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    Inhaltsangabe

    From the author of Against Empathy comes a different kind of happiness book, one that shows us how suffering is an essential source of both pleasure and meaning in our lives.

    Why do we so often seek out physical pain and emotional turmoil? We go to movies that make us cry, or scream, or gag. We poke at sores, eat spicy foods, immerse ourselves in hot baths, run marathons. Some of us even seek out pain and humiliation in sexual role-play. Where do these seemingly perverse appetites come from?

    Drawing on groundbreaking findings from psychology and brain science, The Sweet Spot shows how the right kind of suffering sets the stage for enhanced pleasure. Pain can distract us from our anxieties and help us transcend the self. Choosing to suffer can serve social goals; it can display how tough we are or, conversely, can function as a cry for help. Feelings of fear and sadness are part of the pleasure of immersing ourselves in play and fantasy and can provide certain moral satisfactions. And effort, struggle, and difficulty can, in the right contexts, lead to the joys of mastery and flow.

    But suffering plays a deeper role as well. We are not natural hedonists - a good life involves more than pleasure. People seek lives of meaning and significance; we aspire to rich relationships and satisfying pursuits, and this requires some amount of struggle, anxiety, and loss. Brilliantly argued, witty, and humane, Paul Bloom shows how a life without chosen suffering would be empty - and worse than that, boring.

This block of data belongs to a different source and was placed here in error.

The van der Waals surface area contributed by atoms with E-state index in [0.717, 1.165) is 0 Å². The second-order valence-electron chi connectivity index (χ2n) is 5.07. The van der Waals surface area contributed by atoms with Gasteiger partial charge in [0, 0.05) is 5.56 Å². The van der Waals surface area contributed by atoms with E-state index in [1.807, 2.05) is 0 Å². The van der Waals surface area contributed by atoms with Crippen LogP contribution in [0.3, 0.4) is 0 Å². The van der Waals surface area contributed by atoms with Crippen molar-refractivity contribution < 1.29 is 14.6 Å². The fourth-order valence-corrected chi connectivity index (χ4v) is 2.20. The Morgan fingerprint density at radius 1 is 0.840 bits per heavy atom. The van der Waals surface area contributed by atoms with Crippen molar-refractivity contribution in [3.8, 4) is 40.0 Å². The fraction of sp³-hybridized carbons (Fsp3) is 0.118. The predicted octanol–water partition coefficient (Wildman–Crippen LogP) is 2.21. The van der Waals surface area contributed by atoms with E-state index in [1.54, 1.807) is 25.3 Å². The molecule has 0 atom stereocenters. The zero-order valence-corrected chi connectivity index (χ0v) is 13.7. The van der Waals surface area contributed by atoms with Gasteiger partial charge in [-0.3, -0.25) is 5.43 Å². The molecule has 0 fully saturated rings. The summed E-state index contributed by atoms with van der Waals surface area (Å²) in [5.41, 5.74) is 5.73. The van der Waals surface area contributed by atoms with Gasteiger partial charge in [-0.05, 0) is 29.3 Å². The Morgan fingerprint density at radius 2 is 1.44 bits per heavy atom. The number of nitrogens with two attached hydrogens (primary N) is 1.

Supplemental enhancement PDF accompanies the audiobook.

    PLEASE NOTE: When you purchase this title, the accompanying PDF will be available in your Audible Library along with the audio. 

    ©2021 Paul Bloom (P)2021 HarperCollins Publishers

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    Great book - erudite, cool and enlightening

    Paul Bloom’s books aren’t very long. That’s both positive and negative. Positive because what you have got to say and offer of ideas, can often be said in few words. Negative because the prose and erudition of Bloom is really good auditive company. In this book, though, he reveals why his books aren’t any longer, I suspect. He can only write early mornings for an hour or so, that is when he’s in the sweet spot. Steven Pinker told, I believe, that he could and would seclude himself for months to write his books, apparently he can be in the sweet spot for writing for days, weeks in a row.
    If you are interested in knowing about the questions of happiness, meaning and pain, this is a great book.
    It was interesting to me how he used Viktor Frankl’s ideas about meaning. It’s been decades since I read Viktor Frankel and other existentialists, but somehow I suppose it became those many years ago part of my outlook on life. In Bloom it’s like having a famous kindred spirit, yet sharper and nicer.
    Bloom taught me a lot about empathy in his book Against Empathy, from this book I also learned a lot or remembered stuff, I kind a knew and wants to know.